An independent review will be conducted of in-custody death determinations in Maryland during the tenure of Dr. David Fowler, the retired chief medical examiner who testified in the Derek Chauvin trial, state officials said Friday.
Fowler was called by the defense for the former Minneapolis police officer as an expert and testified that he would have classified George Floyd’s death as “undetermined” rather than homicide. He also said that Floyd died of a sudden heart rhythm disturbance as a result of heart disease and also raised the possibility of carbon monoxide from vehicle exhaust.
That prompted a letter to Maryland’s attorney general, signed by hundreds of doctors, calling for an independent review of people who died while in police custody during the 17 years Fowler was the state’s chief medical examiner.
“The cause of death opinion, particularly the portion that suggested open-air carbon monoxide exposure as contributory, was baseless, revealed obvious bias, and raised malpractice concerns,” read the letter published by The Baltimore Sun, which first reported the review.
The doctors also took issue with the “undetermined” classification, saying it falls outside standard practices and conventions regarding in-custody deaths.
On Friday, representatives for Attorney General Brian Frosh and Gov. Larry Hogan confirmed to NBC News that they agreed to a review.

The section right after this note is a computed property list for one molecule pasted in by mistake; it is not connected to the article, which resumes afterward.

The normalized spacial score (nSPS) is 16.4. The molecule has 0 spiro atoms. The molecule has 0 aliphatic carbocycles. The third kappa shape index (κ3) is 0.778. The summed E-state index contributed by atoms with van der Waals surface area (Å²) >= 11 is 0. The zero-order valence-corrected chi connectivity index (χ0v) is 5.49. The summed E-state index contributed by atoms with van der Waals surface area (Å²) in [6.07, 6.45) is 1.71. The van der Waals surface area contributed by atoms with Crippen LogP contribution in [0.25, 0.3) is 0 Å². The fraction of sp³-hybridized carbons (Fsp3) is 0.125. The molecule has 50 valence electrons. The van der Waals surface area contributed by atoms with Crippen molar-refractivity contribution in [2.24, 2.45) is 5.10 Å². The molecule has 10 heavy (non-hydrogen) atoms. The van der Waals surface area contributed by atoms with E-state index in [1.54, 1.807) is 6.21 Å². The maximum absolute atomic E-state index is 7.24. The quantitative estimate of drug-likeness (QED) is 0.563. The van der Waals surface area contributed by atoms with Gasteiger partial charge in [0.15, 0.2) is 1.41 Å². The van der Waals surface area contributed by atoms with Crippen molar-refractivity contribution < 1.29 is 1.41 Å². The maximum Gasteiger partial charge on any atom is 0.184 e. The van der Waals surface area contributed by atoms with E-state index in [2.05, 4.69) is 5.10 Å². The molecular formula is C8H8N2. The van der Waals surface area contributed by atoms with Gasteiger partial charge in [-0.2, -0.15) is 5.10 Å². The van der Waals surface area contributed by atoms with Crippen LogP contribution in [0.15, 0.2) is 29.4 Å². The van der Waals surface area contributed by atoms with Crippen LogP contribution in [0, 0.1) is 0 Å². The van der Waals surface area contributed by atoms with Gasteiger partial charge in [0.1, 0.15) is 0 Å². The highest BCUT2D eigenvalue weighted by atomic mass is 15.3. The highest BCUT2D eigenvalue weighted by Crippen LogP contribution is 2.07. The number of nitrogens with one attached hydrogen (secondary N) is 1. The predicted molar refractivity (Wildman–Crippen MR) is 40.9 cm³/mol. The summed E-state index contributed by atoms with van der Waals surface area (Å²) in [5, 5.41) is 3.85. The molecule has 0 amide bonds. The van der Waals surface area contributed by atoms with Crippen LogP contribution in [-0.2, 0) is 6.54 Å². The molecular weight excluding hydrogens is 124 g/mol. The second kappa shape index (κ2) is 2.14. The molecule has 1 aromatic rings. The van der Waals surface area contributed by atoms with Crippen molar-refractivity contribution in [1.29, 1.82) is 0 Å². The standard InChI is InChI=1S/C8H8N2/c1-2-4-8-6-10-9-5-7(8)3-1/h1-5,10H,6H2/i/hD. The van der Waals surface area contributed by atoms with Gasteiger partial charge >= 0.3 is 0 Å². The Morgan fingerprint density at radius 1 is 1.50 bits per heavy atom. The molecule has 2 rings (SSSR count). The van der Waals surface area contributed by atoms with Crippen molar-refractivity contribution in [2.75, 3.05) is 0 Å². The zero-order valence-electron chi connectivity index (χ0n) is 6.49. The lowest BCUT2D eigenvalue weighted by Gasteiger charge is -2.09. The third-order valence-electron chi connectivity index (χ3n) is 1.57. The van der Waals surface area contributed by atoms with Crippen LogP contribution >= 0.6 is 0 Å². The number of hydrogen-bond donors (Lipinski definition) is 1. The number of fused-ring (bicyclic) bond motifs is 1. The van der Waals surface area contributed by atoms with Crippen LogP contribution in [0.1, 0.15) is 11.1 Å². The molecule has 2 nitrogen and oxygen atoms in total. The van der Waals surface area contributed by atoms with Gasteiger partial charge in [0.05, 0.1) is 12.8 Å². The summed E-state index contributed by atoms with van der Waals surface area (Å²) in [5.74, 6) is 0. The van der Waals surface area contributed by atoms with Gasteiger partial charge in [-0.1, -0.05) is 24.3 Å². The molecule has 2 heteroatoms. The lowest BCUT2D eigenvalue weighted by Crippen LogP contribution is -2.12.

“We welcome an independent review of reports on deaths in custody issued during David Fowler’s tenure, and agree it is appropriate for the Office of the Attorney General to coordinate the workgroup,” Hogan spokesman Michael Ricci said in a statement.
The letter to the Maryland attorney general and others came from former Washington, D.C., chief medical examiner Roger A. Mitchell and was signed by over 400 doctors, according to The Sun.
Fowler, who was Maryland’s chief medical examiner from 2002 until his retirement in 2019, told The Sun on Friday that he was not solely responsible for all conclusions.
“There’s a large team of forensic pathologists, with layers of supervision, and those medical examiners always did tremendous work,” Fowler said. Of a possible review, he told the paper: “People need to do what they need to do.”
Raquel Coombs, communications director for the Maryland attorney general’s office, said it had taken steps to wall off those involved in representing the Office of the Chief Medical Examiner and its current or former employees, including Fowler, in lawsuits from any possible review.
The attorney general’s office also represents state agencies and employees in lawsuits.
Fowler is among several people being sued in federal court by the family of Anton Black, a 19-year-old Black man who died in police custody in September 2018 in Maryland after three officers and a bystander held him down in the prone position for about six minutes. No one was charged.
The lawsuit accuses two police officers of using excessive force and Fowler of “improperly concealing police wrongdoing,” for ruling the death “accidental.”
This content was originally published here.